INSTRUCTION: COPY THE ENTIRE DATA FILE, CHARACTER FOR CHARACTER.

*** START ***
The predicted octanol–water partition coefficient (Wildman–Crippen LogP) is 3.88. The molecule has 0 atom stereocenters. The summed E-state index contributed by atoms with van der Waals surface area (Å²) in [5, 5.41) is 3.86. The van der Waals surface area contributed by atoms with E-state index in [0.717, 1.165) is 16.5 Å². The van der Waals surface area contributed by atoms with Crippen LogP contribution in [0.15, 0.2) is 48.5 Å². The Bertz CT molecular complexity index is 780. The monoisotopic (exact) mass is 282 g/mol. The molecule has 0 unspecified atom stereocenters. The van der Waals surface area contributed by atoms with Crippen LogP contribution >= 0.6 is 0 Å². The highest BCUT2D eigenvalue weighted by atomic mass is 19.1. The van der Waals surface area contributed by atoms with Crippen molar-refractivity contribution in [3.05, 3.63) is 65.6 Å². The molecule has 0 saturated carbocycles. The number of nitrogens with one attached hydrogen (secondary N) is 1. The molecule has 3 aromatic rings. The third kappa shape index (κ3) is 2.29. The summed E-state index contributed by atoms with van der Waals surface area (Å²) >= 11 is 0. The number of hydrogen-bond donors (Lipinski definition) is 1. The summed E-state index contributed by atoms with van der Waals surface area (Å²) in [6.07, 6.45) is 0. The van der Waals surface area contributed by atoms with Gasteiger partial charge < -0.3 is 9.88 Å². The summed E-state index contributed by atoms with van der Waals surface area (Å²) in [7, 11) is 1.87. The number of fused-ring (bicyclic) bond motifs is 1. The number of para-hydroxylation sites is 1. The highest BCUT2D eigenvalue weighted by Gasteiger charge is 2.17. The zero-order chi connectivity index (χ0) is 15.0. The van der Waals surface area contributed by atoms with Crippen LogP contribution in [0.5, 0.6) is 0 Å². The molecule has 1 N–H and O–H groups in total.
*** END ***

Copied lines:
The predicted octanol–water partition coefficient (Wildman–Crippen LogP) is 3.88. The molecule has 0 atom stereocenters. The summed E-state index contributed by atoms with van der Waals surface area (Å²) in [5, 5.41) is 3.86. The van der Waals surface area contributed by atoms with E-state index in [0.717, 1.165) is 16.5 Å². The van der Waals surface area contributed by atoms with Crippen LogP contribution in [0.15, 0.2) is 48.5 Å². The Bertz CT molecular complexity index is 780. The monoisotopic (exact) mass is 282 g/mol. The molecule has 0 unspecified atom stereocenters. The van der Waals surface area contributed by atoms with Crippen LogP contribution >= 0.6 is 0 Å². The highest BCUT2D eigenvalue weighted by atomic mass is 19.1. The van der Waals surface area contributed by atoms with Crippen molar-refractivity contribution in [3.05, 3.63) is 65.6 Å². The molecule has 0 saturated carbocycles. The number of nitrogens with one attached hydrogen (secondary N) is 1. The molecule has 3 aromatic rings. The third kappa shape index (κ3) is 2.29. The summed E-state index contributed by atoms with van der Waals surface area (Å²) >= 11 is 0. The number of hydrogen-bond donors (Lipinski definition) is 1. The summed E-state index contributed by atoms with van der Waals surface area (Å²) in [6.07, 6.45) is 0. The van der Waals surface area contributed by atoms with Gasteiger partial charge < -0.3 is 9.88 Å². The summed E-state index contributed by atoms with van der Waals surface area (Å²) in [7, 11) is 1.87. The number of fused-ring (bicyclic) bond motifs is 1. The number of para-hydroxylation sites is 1. The highest BCUT2D eigenvalue weighted by Gasteiger charge is 2.17. The zero-order chi connectivity index (χ0) is 15.0. The van der Waals surface area contributed by atoms with Crippen LogP contribution in [0.5, 0.6) is 0 Å². The molecule has 1 N–H and O–H groups in total.